Ingenious Ideas: Bibetta Clothes Protectors
The Bibetta range of clothes protectors has recently come to our attention and we think it’s a brilliant product range, which allows for safety, comfort and dignity whilst eating and drinking. The Bibetta range includes both Tabard and Pashmina style clothes protectors which allow the user to feel comfortable and safe whilst eating or drinking, with no risk of spills or damage to clothing or bare skin. Lightweight and easy to put on, the Bibetta range is great for use in the home or whilst out and about and makes eating and drinking in public a less anxious affair, if you live with a disability which effects chewing and swallowing for example. Along with other items like the Hydrant and Liquid Level Indicator, Bibetta Clothes Protectors go along way to ensuring your comfortable and secure whilst dining, as this lady says in a tweet:
— Jenzo Pleb Taylor (@Jentay61) May 13, 2013
Tabard Style Clothes Protectors – Functional and Dignified
The Tabard Style Clothes protectors from Bibetta are designed with functionality and comfort in mind. Available in a range of sizes for teenagers and adults and made from strong, long-lasting materials. To aid with eating and drinking the tabards are 100% waterproof, almost impossible to stain and can be popped into the washing machine and tumble dryer and remain in perfect condition. They’re soft, flexible and easy to wear and their durability means they last a lot longer than traditional clothes protecting bibs.
As the photo shows, the product is designed with an over-the-shoulder shape which means they look much more like a tabard than a traditional bib, just without the back so easy to put on and take off. This makes a change from traditional bibs which can look uncomfortable and less dignified. Their ergonomically shaped design at the front allows for completely free arm movement, allowing for easy access to drinks and food. Made from flexible Neoprene, the tabards are easily fold-able and can be stored without difficulty.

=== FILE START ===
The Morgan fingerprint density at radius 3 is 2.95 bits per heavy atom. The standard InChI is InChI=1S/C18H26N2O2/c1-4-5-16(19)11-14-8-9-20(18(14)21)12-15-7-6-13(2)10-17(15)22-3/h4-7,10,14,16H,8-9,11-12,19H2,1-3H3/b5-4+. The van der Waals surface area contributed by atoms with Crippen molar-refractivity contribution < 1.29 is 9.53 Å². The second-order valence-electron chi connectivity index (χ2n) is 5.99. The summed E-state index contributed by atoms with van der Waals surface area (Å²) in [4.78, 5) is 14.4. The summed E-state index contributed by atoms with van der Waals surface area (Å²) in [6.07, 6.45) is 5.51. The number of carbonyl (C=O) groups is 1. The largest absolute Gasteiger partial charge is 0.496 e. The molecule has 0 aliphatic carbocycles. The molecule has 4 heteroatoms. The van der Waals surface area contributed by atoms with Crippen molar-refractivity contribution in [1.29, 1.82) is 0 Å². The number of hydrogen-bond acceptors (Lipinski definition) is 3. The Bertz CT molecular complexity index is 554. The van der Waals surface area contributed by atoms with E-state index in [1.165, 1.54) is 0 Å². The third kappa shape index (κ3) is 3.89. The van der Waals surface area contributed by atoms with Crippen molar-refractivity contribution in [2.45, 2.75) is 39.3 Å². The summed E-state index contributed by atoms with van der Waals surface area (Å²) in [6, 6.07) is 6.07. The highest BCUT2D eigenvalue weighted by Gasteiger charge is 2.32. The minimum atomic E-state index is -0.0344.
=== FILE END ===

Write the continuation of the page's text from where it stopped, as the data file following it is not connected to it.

Pashmina Style Clothes Protectors – Elegant and Practical
As the photo shows clearly, these Pashmina Style Clothes Protectors offer a completely discrete and dignified solution for avoiding drips and spills onto clothes, keeping them entirely clean. It combines the fashionable elegance of an attractive scarf with the functional protection you may need from a bib. The pashmina is designed with style and dignity in mind and comes in a range of colours to complement any outfit beautifully. It’s made from a soft and luxurious feeling silk-like fabric which adds to its attractiveness and the front is absorbent, keeping away moisture from the skin and allowing for more comfort. It has two further layers, the middle layer is also absorbent whilst the back is waterproof, allowing your skin and clothes to remain completely dry, even if spillage does occur. Like the other products, Bibetta Pashminas are extremely durable despite their delicate appearance and therefore can be machine washed and tumble dried and remain in great condition.
The Bibetta team pride themselves on offering top quality products with durability and dignity at the core of their ethos and both these products deliver that and much more. To find out more and make a purchase, please visit the Disability Horizons Store.
We know wearing a clothes protector can be an awkward social experience and were pleased to see the issue tackled in this blog post from Simon Stevens, an Independent Disability Issues Consultant, Trainer and Activist:
A bib is a covering of the fact worn to protect clothes during mealtimes or from drooling. It is generally seen as something as normally worn by babies but as someone with cerebral palsy, I wear a bib at home all day because of my own drooling. Am I a baby? Not at all, just someone using something I find useful.
10 years ago, bibs for adults were a taboo subject but now I feel that it is more accepted for many disabled people to wear bibs if they wish to do, as well as use a whole range of specialist equipment which were previously less acceptable. I feel this is all due to an improved inclusion of disabled people on their own terms.
People with significant impairments often find things that some regard as babyish as useful to their chosen lifestyle and I am clear the pressure to act normal is less than what it used to be.